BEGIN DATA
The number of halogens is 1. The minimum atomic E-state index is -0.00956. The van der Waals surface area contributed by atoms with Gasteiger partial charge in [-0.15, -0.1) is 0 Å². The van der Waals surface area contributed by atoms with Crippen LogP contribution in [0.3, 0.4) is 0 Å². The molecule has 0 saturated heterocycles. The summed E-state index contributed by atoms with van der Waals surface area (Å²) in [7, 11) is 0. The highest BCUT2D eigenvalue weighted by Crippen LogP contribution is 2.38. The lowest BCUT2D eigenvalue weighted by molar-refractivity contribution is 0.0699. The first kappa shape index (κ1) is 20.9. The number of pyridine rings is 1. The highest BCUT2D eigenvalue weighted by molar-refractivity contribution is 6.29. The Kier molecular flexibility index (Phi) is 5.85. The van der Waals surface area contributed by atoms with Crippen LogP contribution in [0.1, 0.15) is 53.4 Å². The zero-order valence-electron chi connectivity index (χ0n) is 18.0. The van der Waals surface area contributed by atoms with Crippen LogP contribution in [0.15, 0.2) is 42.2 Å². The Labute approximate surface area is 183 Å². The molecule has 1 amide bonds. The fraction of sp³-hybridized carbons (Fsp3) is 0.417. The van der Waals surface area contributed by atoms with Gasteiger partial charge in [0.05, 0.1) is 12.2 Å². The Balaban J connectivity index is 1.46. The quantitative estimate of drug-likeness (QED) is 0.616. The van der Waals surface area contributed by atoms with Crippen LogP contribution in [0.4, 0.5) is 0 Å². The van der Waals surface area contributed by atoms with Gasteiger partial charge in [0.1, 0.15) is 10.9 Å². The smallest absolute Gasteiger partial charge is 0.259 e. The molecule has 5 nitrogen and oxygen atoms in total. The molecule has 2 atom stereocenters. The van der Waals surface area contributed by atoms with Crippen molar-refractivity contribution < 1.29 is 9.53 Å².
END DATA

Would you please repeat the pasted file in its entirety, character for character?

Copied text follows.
The number of halogens is 1. The minimum atomic E-state index is -0.00956. The van der Waals surface area contributed by atoms with Gasteiger partial charge in [-0.15, -0.1) is 0 Å². The van der Waals surface area contributed by atoms with Crippen LogP contribution in [0.3, 0.4) is 0 Å². The molecule has 0 saturated heterocycles. The summed E-state index contributed by atoms with van der Waals surface area (Å²) in [7, 11) is 0. The highest BCUT2D eigenvalue weighted by Crippen LogP contribution is 2.38. The lowest BCUT2D eigenvalue weighted by molar-refractivity contribution is 0.0699. The first kappa shape index (κ1) is 20.9. The number of pyridine rings is 1. The highest BCUT2D eigenvalue weighted by molar-refractivity contribution is 6.29. The Kier molecular flexibility index (Phi) is 5.85. The van der Waals surface area contributed by atoms with Crippen LogP contribution in [0.1, 0.15) is 53.4 Å². The zero-order valence-electron chi connectivity index (χ0n) is 18.0. The van der Waals surface area contributed by atoms with Crippen LogP contribution in [0.15, 0.2) is 42.2 Å². The Labute approximate surface area is 183 Å². The molecule has 1 amide bonds. The fraction of sp³-hybridized carbons (Fsp3) is 0.417. The van der Waals surface area contributed by atoms with Gasteiger partial charge in [0.05, 0.1) is 12.2 Å². The Balaban J connectivity index is 1.46. The quantitative estimate of drug-likeness (QED) is 0.616. The van der Waals surface area contributed by atoms with Crippen LogP contribution in [0.4, 0.5) is 0 Å². The van der Waals surface area contributed by atoms with Gasteiger partial charge in [0.1, 0.15) is 10.9 Å². The smallest absolute Gasteiger partial charge is 0.259 e. The molecule has 5 nitrogen and oxygen atoms in total. The molecule has 2 atom stereocenters. The van der Waals surface area contributed by atoms with Crippen molar-refractivity contribution < 1.29 is 9.53 Å².